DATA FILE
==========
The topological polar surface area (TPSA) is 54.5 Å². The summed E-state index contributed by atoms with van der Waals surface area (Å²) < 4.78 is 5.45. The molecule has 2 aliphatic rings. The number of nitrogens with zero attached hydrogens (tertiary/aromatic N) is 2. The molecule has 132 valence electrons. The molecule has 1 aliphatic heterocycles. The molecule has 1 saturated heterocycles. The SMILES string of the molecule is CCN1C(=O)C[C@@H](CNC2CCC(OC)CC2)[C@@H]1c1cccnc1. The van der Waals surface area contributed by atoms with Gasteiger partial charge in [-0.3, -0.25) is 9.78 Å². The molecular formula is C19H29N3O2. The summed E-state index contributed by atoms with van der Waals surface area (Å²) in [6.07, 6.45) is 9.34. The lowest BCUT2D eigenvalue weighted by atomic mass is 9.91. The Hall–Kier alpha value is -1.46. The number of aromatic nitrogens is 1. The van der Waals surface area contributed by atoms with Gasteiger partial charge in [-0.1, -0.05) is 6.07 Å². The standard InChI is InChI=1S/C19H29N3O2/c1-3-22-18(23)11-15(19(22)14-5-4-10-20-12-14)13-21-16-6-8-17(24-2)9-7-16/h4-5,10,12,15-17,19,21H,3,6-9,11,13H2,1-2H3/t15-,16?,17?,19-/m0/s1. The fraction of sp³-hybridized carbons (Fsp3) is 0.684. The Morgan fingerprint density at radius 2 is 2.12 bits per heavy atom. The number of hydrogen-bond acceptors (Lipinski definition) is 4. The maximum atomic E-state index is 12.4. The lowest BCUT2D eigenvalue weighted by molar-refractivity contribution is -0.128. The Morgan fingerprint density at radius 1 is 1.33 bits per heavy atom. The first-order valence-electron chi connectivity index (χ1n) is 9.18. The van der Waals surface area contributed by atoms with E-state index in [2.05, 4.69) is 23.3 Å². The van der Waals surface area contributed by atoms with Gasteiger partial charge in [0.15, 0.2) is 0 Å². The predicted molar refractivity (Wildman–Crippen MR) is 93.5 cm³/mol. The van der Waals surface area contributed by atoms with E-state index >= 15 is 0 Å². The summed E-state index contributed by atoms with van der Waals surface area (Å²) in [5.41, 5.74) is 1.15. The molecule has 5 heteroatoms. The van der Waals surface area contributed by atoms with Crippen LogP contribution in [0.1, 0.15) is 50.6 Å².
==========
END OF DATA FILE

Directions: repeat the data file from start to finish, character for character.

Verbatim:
The topological polar surface area (TPSA) is 54.5 Å². The summed E-state index contributed by atoms with van der Waals surface area (Å²) < 4.78 is 5.45. The molecule has 2 aliphatic rings. The number of nitrogens with zero attached hydrogens (tertiary/aromatic N) is 2. The molecule has 132 valence electrons. The molecule has 1 aliphatic heterocycles. The molecule has 1 saturated heterocycles. The SMILES string of the molecule is CCN1C(=O)C[C@@H](CNC2CCC(OC)CC2)[C@@H]1c1cccnc1. The van der Waals surface area contributed by atoms with Gasteiger partial charge in [-0.3, -0.25) is 9.78 Å². The molecular formula is C19H29N3O2. The summed E-state index contributed by atoms with van der Waals surface area (Å²) in [6.07, 6.45) is 9.34. The lowest BCUT2D eigenvalue weighted by atomic mass is 9.91. The Hall–Kier alpha value is -1.46. The number of aromatic nitrogens is 1. The van der Waals surface area contributed by atoms with Gasteiger partial charge in [-0.1, -0.05) is 6.07 Å². The standard InChI is InChI=1S/C19H29N3O2/c1-3-22-18(23)11-15(19(22)14-5-4-10-20-12-14)13-21-16-6-8-17(24-2)9-7-16/h4-5,10,12,15-17,19,21H,3,6-9,11,13H2,1-2H3/t15-,16?,17?,19-/m0/s1. The fraction of sp³-hybridized carbons (Fsp3) is 0.684. The Morgan fingerprint density at radius 2 is 2.12 bits per heavy atom. The number of hydrogen-bond acceptors (Lipinski definition) is 4. The maximum atomic E-state index is 12.4. The lowest BCUT2D eigenvalue weighted by molar-refractivity contribution is -0.128. The Morgan fingerprint density at radius 1 is 1.33 bits per heavy atom. The first-order valence-electron chi connectivity index (χ1n) is 9.18. The van der Waals surface area contributed by atoms with E-state index in [2.05, 4.69) is 23.3 Å². The van der Waals surface area contributed by atoms with Gasteiger partial charge in [0.15, 0.2) is 0 Å². The predicted molar refractivity (Wildman–Crippen MR) is 93.5 cm³/mol. The van der Waals surface area contributed by atoms with E-state index >= 15 is 0 Å². The summed E-state index contributed by atoms with van der Waals surface area (Å²) in [5.41, 5.74) is 1.15. The molecule has 5 heteroatoms. The van der Waals surface area contributed by atoms with Crippen LogP contribution in [0.1, 0.15) is 50.6 Å².